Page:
by Tom Gaylord
Writing as B.B. Pelletier
This report covers:
- Mounting the dot sight
- The R47 sight
- Can you see the front sight through the dot sight?
- The test
- First group
- RWS Superdome
- Crosman Premier Light
- Sig Match Ballistic Alloy
- Ten-shot group
Today I will test the Ruger 10/22 at 25 yards. I’m doing this so the rifle can go back to Umarex, because they are apparently waiting for it. Other writers, I suppose.
Mounting the dot sight
As I mentioned in Part 2, Umarex sent an Axeon R47 dot sight to test on the Ruger, and today I will mount it and sight it in, then test the rifle at 25 yards. To mount any aftermarket sight to a 10/22 you have to first install Weaver bases. I showed you the factory-drilled holes for those bases in Part 2. I took a new package of two-piece Weaver bases and screwed them to the top of the receiver. That took 5 minutes.
The R47 sight
The Aexon R47 dot sight is a holographic sight that offers a choice of 4 different reticles and 7 levels of light intensity. It adjusts via Allen screws (booooo — I would rather have controls that don’t require tools), but they have the same 3mm heads as the scope base. At least one tool does it all!
The reticles are very bright, so I used the lowest illumination for the greatest precision. I used a plain dot that is best suited to a bullseye.
Can you see the front sight through the dot sight?
No. The R47 is so much higher than the standard rear sight that it looks over the front sight altogether. You don’t need to remove anything when using this dot sight with the 10/22.
I sighted-in at 12 feet, then 10 meters, using RWS Supermag pellets. After three shots I was on target, and back at 25 yards it took 2 more shots to refine the zero. I wasn’t worried about an exact zero as I am testing the rifle with 4 different pellets. Group size is important — not the score. When I finished the shots were hitting the bull. I will add that the dot sight is so high that my head had to be higher on the stock to see it in line with the target.
I shot 5-shot groups with each pellet and decided to use the best one to shoot a 10-shot group at the end. I shot from 25 yards with the rifle rested directly on a sandbag. I cocked the bolt before every shot to get the trigger as smooth and light as possible.
The Supermags did well at 10 meters with open sights, so I hoped they would do well at 25 yards with the dot sight. Five pellets grouped in 1.406-inches in a horizontal group.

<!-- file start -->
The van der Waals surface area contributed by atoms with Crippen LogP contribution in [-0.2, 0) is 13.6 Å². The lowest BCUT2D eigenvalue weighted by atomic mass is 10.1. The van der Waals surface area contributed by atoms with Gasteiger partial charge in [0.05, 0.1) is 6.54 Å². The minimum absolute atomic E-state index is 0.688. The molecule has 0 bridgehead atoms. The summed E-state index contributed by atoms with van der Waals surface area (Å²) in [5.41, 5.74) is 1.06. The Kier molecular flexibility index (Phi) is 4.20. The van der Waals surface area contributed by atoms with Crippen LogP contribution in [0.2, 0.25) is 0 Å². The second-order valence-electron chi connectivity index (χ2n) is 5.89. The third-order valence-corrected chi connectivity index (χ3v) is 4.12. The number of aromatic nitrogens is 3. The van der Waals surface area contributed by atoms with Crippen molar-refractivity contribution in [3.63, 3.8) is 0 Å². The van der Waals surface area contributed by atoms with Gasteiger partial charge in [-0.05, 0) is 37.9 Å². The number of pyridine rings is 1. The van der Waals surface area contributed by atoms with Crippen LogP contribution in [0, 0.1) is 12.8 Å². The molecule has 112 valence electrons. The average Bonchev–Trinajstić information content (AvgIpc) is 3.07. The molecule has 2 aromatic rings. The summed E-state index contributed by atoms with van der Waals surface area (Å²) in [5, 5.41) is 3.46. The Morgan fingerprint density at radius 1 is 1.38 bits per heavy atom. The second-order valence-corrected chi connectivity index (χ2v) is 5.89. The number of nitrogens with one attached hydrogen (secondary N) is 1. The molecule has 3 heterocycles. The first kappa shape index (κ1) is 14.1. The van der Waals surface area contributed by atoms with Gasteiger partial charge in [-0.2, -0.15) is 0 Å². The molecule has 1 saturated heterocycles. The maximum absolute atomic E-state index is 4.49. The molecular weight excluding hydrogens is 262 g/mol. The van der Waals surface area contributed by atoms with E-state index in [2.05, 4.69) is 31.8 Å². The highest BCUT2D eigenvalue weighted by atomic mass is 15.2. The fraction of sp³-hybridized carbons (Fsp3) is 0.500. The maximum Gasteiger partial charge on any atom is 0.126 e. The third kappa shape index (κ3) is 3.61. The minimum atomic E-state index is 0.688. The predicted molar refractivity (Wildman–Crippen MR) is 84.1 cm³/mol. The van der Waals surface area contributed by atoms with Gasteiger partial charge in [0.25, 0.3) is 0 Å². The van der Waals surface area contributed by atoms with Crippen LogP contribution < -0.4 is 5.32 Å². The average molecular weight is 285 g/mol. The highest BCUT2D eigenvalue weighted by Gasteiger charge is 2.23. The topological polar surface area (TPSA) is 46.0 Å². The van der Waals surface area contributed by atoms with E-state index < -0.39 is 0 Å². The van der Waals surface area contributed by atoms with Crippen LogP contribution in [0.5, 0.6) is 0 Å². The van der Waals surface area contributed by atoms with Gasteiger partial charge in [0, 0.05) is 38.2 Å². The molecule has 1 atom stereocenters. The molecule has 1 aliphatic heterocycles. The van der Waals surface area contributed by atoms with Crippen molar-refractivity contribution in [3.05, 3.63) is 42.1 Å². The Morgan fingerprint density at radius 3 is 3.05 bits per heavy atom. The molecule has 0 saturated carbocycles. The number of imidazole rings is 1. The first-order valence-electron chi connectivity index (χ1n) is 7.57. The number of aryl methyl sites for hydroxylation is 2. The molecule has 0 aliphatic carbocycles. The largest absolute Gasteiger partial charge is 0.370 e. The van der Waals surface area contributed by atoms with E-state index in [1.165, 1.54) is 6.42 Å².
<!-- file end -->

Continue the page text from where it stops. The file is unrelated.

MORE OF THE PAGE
The next pellet I tried was the RWS Superdome. It gave me a strange vertical group of 4 that measured 0.968-inches between centers, with pellet number 5 opening the group to 2.221-inches between centers. I have no idea which of the shots that one stray pellet really was, because I was shooting with an unmagnified dot. I held perfectly for all shots and did not call a pull.
Crosman Premier Light
Next up were five Crosman Premier Light domes. They grouped in 1.074-inches. That was the smallest group of the test.
Sig Match Ballistic Alloy
The final pellet I tested was the Sig Match Ballistic Alloy wadcutter. It did so well at 10 meters that I thought it would also do well at 25 yards. But not this time. Five pellets grouped in a vertical 1.751-inches at 25 yards.
I said I would shoot a 10-shot group with the most accurate pellet and that looks like the Crosman Premier Light. So I loaded a final magazine and proceeded to shoot. Ten shots went into 1.755-inches between centers, with 9 in just 1.343-inches.
I expected better accuracy at 25 yards, based on the results from 10 meters. All the shots were good on my end today, so the pellets went where they wanted to go. I note a dramatic flier with Superdomes and again with the 10-shot group of Premiers. Is there one chamber in the mag that doesn’t align with the breech that well? The pellets are being blown out of the magazine and into the breech with each shot; any small misalignment would be magnified.
Would the rifle shoot any better with a scope? Probably. But I doubt if it would improve by that much. And, on a rifle this small and light you would want to mount a lightweight scope to match it. In my mind that’s something like a Bug Buster. The groups might improve by a quarter-inch or so, but I wouldn’t expect much more.
This Ruger 10/22 Air Rifle is the real deal. It’s very reminiscent of the firearm, and it performs well. Power is right where we expect it to be for a .177 CO2 repeater. The trigger is heavy in double action, but manageable when the bolt is cocked.
If you like the Ruger 10/22 firearm this may be an air rifle for you.